So today, I’ll enter that sacred space one more time, offering who I am, listening to the human heart, inviting it to become familiar with the voice within, the voice above, inviting it to believe in what it was created for…more wholeness, more freedom, more hope, more life…and then what it means and looks like to offer that kind of self to the relationships around them. And, like every other week, I’ll walk away feeling blown away and humbled by how God uses that space…for them, for me, for Him.

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And then I’ll play…with her.

And then I’ll write…and offer my words and heart and story in new ways.

And then I’ll speak…and offer my voice to a different world, a different set of ears.

And then I’ll trust…that He who began a good work in me will continue to guide me and use me and change me and blanket me with his love and protection and grace.

Here we go. Can. Not. Wait.


to create.

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There are a few things I love, a few things I get really pumped and passionate and even precise about: people, words, food, the human heart. I love to indulge in all of these, and had for many years, left it up to others to bring these essential things to my life.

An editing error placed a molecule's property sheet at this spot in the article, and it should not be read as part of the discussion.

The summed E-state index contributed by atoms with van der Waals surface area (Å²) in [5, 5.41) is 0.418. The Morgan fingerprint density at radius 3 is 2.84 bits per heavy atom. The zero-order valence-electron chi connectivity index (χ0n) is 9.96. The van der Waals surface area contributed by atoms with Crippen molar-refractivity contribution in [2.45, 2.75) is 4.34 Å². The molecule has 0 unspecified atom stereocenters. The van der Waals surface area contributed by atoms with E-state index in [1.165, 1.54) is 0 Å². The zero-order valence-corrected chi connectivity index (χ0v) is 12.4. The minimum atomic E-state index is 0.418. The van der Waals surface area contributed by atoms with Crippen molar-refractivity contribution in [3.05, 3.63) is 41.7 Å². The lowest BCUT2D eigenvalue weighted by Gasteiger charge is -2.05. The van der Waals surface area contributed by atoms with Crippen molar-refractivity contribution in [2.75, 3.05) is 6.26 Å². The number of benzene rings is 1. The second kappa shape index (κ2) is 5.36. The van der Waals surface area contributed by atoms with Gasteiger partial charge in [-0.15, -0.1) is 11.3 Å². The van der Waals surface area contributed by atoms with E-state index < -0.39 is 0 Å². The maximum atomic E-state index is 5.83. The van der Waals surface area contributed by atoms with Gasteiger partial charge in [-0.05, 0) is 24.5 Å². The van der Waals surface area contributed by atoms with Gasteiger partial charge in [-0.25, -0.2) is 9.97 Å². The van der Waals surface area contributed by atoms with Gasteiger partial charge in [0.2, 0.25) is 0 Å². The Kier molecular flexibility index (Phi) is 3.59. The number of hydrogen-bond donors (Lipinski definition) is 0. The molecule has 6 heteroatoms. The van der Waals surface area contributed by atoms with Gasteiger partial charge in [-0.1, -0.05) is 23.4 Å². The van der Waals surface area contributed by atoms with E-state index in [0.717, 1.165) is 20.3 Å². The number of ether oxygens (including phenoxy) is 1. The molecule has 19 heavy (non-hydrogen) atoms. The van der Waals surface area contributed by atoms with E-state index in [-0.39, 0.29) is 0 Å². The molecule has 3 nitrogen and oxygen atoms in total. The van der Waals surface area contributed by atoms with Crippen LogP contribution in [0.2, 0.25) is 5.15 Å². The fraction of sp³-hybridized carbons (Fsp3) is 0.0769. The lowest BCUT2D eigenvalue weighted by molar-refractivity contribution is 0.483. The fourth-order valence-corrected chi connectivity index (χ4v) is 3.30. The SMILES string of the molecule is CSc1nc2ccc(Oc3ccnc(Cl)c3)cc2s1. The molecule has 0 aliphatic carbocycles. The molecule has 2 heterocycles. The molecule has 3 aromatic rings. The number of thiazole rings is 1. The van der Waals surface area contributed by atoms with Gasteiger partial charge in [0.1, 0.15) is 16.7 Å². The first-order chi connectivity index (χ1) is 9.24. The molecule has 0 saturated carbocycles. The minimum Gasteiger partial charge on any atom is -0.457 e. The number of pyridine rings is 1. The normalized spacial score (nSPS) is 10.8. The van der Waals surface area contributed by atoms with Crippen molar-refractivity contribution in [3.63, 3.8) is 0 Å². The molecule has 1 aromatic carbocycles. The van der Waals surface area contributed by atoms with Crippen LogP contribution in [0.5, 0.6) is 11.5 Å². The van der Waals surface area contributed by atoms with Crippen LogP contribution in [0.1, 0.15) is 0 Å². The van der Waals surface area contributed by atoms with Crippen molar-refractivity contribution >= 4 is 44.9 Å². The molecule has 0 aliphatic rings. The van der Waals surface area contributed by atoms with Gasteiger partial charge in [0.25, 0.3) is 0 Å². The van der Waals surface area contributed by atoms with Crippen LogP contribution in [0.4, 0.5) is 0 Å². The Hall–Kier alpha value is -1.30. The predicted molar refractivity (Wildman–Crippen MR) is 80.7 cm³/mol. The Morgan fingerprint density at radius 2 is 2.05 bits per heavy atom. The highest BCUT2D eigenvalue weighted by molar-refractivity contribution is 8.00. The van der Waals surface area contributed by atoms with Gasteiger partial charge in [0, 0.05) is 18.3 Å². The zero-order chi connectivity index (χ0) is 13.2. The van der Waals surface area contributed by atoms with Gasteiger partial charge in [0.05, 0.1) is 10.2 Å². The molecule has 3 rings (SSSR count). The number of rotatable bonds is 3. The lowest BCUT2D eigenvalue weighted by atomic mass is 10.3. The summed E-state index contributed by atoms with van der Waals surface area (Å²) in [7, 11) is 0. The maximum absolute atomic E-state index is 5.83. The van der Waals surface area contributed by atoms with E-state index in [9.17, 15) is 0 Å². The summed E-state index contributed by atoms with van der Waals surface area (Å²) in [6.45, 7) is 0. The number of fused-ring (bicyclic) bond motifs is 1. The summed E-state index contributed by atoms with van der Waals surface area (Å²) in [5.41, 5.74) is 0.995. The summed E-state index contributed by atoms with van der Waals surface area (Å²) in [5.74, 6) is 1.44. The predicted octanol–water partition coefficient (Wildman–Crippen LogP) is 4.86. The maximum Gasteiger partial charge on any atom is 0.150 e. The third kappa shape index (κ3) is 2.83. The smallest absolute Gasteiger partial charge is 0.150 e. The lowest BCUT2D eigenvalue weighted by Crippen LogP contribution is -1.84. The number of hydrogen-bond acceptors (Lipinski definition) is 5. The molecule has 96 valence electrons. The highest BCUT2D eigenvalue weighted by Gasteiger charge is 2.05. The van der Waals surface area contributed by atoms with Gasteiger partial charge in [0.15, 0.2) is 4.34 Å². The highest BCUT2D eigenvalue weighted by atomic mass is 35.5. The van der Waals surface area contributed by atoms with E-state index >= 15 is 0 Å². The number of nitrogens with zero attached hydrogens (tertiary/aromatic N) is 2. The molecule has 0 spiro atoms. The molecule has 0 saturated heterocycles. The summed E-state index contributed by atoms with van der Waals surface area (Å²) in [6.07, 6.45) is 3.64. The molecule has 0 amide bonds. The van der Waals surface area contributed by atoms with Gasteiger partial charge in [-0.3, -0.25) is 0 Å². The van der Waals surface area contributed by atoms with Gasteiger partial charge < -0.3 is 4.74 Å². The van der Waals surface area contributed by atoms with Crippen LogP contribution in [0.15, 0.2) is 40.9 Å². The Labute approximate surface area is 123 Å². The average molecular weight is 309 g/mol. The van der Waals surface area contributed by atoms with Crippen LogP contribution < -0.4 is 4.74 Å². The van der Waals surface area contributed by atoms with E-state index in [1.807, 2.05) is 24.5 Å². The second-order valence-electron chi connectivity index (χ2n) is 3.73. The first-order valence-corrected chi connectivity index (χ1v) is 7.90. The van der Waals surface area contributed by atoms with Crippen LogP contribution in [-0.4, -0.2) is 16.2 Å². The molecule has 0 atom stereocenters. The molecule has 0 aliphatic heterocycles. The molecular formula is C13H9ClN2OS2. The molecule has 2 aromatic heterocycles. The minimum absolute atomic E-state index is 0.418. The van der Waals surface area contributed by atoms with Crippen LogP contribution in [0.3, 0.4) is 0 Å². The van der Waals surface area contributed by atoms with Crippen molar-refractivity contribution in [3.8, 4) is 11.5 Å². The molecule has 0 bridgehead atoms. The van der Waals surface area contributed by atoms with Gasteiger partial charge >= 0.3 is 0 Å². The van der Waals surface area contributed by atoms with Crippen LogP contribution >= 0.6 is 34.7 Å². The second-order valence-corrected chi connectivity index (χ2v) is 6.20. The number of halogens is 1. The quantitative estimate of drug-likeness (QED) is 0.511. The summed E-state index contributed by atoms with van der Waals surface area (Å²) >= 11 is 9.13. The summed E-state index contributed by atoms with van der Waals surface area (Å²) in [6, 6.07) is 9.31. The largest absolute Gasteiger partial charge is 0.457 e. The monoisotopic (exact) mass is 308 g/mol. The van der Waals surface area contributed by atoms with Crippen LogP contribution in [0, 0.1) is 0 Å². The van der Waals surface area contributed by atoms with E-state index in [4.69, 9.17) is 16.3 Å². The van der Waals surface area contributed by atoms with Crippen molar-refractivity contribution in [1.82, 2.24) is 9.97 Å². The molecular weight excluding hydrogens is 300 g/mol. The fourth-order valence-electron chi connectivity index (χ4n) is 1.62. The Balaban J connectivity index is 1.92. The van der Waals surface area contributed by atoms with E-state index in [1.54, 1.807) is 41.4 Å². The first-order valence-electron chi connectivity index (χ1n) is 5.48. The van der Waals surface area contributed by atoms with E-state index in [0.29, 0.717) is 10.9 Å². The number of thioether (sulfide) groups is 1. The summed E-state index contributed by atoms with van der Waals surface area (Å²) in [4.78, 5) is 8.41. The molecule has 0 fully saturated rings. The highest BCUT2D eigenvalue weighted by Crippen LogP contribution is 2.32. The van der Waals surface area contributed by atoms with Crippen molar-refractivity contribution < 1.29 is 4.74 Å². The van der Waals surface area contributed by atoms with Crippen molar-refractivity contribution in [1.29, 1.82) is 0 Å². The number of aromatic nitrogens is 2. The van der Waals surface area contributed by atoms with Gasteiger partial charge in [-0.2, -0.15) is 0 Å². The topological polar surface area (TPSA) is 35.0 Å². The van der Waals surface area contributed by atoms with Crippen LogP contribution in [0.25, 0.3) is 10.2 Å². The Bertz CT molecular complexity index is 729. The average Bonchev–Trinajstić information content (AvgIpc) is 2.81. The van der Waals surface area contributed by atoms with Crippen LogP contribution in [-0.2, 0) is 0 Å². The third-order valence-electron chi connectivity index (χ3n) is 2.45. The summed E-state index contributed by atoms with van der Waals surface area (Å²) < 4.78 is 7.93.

Until I needed them.

Until I was desperate for them.

Until the belief in myself that I could actually find and create and cultivate these things in my life was birthed.

I’m still discovering my capability, but I’m learning, I’m leaning…into all of these things. And it’s good. So, so, good. My ability to love and write and cook and listen…they’re growing. Some of it comes from looking deep within at the soulful places, some of it comes from allowing my heart to soar and shine.

We were created to create, to express God’s beauty and glory and heart to the world. It’s one of the ways that we image him. That thing we create, that stunningly beautiful and needed thing is something unique and distinct that rises out from the core of our being.

But, we have to find it. We have to tap into it. We have to feel it. We have to believe in it.

No…we don’t have to. We get to.

We get to express who we are, what we find meaningful and moving and valuable…and find a way to express that to the world – as a gift, not out of duty or obligation. It’s then when we can offer that thing without needing approval or acceptance or praise. It’s then when we know that we were created for something more than meeting other people’s expectations. It’s then when it becomes a free expression of the work God has done in us, and called out of us. It’s then when the sacrifice that goes into creating that thing becomes an act of love.